Another concept considered was the "here's-the-whole-order-go-get-the-stuff" approach. When a picker is done with the order, it's all together and ready to go on the truck. But when one man has one order in a 50,000-sq.-ft. warehouse -- let alone the 120,000 sq. ft. at Wolff Bros. -- he has to walk long distances, which is hard on both shoe leather and timely delivery.

"Zone picking is kind of in between wave picking and just going and getting the material," Wolff continues. "You're pulling an order, but you're breaking it up into the zones. It breaks the overwhelming into bite-size pieces."

Wolff Bros.' conveyor system covers Zones 1, 2 and 3, which comprise the warehouse's three-level mezzanine. Zone 4 is the rest of the warehouse, except for the specialized Zone 5 (the pipe-crane bay) and Zone 6 (the wire-cutting aisle). The yard is Zone 7.

The use of the conveyor and computer printers in each zone allows dispersal of the most commonly picked items; everything is still within a few steps of the order pickers. The A items -- those that move the fastest -- are kept close to the conveyor to minimize the number of steps the picker has to take to reach them. However, the A items also are spread throughout all seven zones to avoid pickers bumping into each other as they go for these big sellers. Thanks to the conveyor system, it doesn't matter whether an A item is upstairs and on the opposite side of the building from the shipping dock or counter. For picking purposes, it's still only 10 steps away from the conveyor.

The step-saving aspect of the zone system is one of its biggest benefits, Wolff notes. "About 90% of an employee's time in a conventional warehouse -- or about 90 cents of every payroll dollar -- is for walking. Only about 10% of the time does a warehouseman actually have his hands on the stock, which is what you are paying him for in the first place."

The picking aisles in Zone 4 feature a narrow-aisle system for heavy, bulky, hand-stacked merchandise. About 5 ft. wide, these aisles are packed floor to ceiling with material. Picking machines are used to reach and transport items. Once the machines enter an aisle, they are locked to its center, guided by a wire buried in the floor. The operator simply has to run the machine forward or backward, and up or down to the correct location. Because the machines are steered by the buried wire, there are no machine-shelf collisions.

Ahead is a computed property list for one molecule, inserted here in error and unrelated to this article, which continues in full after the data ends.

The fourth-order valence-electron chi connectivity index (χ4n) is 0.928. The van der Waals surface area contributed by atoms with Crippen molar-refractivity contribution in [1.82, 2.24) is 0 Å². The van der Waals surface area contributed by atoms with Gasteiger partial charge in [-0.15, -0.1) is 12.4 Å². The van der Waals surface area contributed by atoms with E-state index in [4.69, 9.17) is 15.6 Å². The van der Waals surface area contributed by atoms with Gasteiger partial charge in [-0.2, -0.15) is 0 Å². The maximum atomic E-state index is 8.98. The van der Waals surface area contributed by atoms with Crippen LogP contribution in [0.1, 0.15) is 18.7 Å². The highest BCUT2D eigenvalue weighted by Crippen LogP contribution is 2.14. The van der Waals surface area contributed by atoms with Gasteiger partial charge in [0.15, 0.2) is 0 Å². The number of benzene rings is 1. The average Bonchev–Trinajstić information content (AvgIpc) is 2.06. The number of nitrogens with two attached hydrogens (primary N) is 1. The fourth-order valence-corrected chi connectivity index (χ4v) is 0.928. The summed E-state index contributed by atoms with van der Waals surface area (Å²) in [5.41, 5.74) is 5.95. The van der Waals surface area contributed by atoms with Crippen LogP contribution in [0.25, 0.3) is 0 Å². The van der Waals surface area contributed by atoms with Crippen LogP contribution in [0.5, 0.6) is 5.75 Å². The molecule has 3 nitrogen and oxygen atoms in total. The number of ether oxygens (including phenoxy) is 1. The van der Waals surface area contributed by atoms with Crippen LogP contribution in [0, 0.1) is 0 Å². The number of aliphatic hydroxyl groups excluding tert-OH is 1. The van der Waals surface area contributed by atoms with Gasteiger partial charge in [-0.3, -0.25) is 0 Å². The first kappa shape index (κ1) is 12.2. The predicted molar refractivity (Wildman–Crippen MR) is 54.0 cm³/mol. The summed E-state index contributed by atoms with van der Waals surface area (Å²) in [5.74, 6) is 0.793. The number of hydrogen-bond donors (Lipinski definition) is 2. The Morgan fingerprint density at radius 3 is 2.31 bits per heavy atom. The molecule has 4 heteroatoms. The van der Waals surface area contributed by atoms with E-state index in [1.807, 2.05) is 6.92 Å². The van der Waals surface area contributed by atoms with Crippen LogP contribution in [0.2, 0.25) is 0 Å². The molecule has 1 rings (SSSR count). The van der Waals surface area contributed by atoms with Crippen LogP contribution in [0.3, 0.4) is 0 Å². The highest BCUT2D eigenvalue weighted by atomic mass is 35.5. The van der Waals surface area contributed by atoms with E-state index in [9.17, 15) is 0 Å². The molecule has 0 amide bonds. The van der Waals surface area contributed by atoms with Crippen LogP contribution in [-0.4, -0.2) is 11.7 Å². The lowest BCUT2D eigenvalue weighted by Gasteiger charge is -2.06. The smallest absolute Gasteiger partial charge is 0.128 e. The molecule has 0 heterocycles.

Match a la mode

The company is just about ready to implement what it calls "match mode." While scanners have been used for stocking and cycle counts for several years, warehouse workers now use scanners to match the bar-coded labels that make up the pick ticket to the UPC bar-code labels on the items to be sure they're picking the right ones.

A scanner is actually a handheld computer that communicates with the AS-400 that serves as Wolff Bros.' main computer through the warehouse's radio-frequency network.

Becky Berger, operations manager at the Medina warehouse, says that match mode will make life in the warehouse easier. "Match mode is a simple procedure. The scanning gun tells the picker whether it's a good match, and the picker can go on to the next item."

Berger is appreciative of the fact that even novices will find the right product every time. "New employees really don't know the material they're pulling or putting away yet, but if they scan the wrong thing, the scanner tells them right away. Scanning catches labeling and cross-referencing mistakes, mispulls or errors in restocking."

The master ticket prints in either will-call or shipping; the bar-coded labels print in the zones. The pickers use the actual labels as their pick tickets, removing the labels from the backing and sticking them directly on the products as they pull them.

"If there's a shortage, the picker circles it on the label and leaves the label on the backing sheet," Berger says. "That way we know that item is a back order."